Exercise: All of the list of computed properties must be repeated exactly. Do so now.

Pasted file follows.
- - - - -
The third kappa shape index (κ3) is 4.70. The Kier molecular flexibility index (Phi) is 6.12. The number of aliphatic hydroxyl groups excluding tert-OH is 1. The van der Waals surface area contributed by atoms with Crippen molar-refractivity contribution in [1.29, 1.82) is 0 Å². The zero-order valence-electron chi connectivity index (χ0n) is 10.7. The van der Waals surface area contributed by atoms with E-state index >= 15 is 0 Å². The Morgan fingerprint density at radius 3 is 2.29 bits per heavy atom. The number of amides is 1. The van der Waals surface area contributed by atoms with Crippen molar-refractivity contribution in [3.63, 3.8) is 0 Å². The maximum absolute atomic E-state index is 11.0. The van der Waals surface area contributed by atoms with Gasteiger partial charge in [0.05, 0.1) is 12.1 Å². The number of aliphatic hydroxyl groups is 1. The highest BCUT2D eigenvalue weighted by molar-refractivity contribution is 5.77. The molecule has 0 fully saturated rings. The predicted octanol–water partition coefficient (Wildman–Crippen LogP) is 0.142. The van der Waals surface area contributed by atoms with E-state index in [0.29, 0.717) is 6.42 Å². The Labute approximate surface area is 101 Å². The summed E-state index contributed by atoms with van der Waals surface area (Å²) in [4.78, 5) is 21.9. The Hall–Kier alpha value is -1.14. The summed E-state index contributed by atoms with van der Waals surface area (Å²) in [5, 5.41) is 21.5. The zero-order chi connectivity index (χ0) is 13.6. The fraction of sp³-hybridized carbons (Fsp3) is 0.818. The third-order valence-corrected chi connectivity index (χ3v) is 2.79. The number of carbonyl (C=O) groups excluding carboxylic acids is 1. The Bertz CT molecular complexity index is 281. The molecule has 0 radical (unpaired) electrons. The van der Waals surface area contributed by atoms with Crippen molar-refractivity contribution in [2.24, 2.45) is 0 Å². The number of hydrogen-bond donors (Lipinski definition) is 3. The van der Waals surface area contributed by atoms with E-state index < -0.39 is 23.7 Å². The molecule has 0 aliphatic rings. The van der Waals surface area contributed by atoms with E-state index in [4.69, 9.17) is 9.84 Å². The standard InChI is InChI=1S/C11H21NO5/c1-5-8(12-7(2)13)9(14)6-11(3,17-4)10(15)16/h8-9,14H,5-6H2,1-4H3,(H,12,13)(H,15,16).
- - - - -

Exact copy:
The third kappa shape index (κ3) is 4.70. The Kier molecular flexibility index (Phi) is 6.12. The number of aliphatic hydroxyl groups excluding tert-OH is 1. The van der Waals surface area contributed by atoms with Crippen molar-refractivity contribution in [1.29, 1.82) is 0 Å². The zero-order valence-electron chi connectivity index (χ0n) is 10.7. The van der Waals surface area contributed by atoms with E-state index >= 15 is 0 Å². The Morgan fingerprint density at radius 3 is 2.29 bits per heavy atom. The number of amides is 1. The van der Waals surface area contributed by atoms with Crippen molar-refractivity contribution in [3.63, 3.8) is 0 Å². The maximum absolute atomic E-state index is 11.0. The van der Waals surface area contributed by atoms with Gasteiger partial charge in [0.05, 0.1) is 12.1 Å². The number of aliphatic hydroxyl groups is 1. The highest BCUT2D eigenvalue weighted by molar-refractivity contribution is 5.77. The molecule has 0 fully saturated rings. The predicted octanol–water partition coefficient (Wildman–Crippen LogP) is 0.142. The van der Waals surface area contributed by atoms with E-state index in [0.29, 0.717) is 6.42 Å². The Labute approximate surface area is 101 Å². The summed E-state index contributed by atoms with van der Waals surface area (Å²) in [4.78, 5) is 21.9. The Hall–Kier alpha value is -1.14. The summed E-state index contributed by atoms with van der Waals surface area (Å²) in [5, 5.41) is 21.5. The zero-order chi connectivity index (χ0) is 13.6. The fraction of sp³-hybridized carbons (Fsp3) is 0.818. The third-order valence-corrected chi connectivity index (χ3v) is 2.79. The number of carbonyl (C=O) groups excluding carboxylic acids is 1. The Bertz CT molecular complexity index is 281. The molecule has 0 radical (unpaired) electrons. The van der Waals surface area contributed by atoms with Crippen molar-refractivity contribution in [2.24, 2.45) is 0 Å². The number of hydrogen-bond donors (Lipinski definition) is 3. The van der Waals surface area contributed by atoms with E-state index < -0.39 is 23.7 Å². The molecule has 0 aliphatic rings. The van der Waals surface area contributed by atoms with E-state index in [4.69, 9.17) is 9.84 Å². The standard InChI is InChI=1S/C11H21NO5/c1-5-8(12-7(2)13)9(14)6-11(3,17-4)10(15)16/h8-9,14H,5-6H2,1-4H3,(H,12,13)(H,15,16).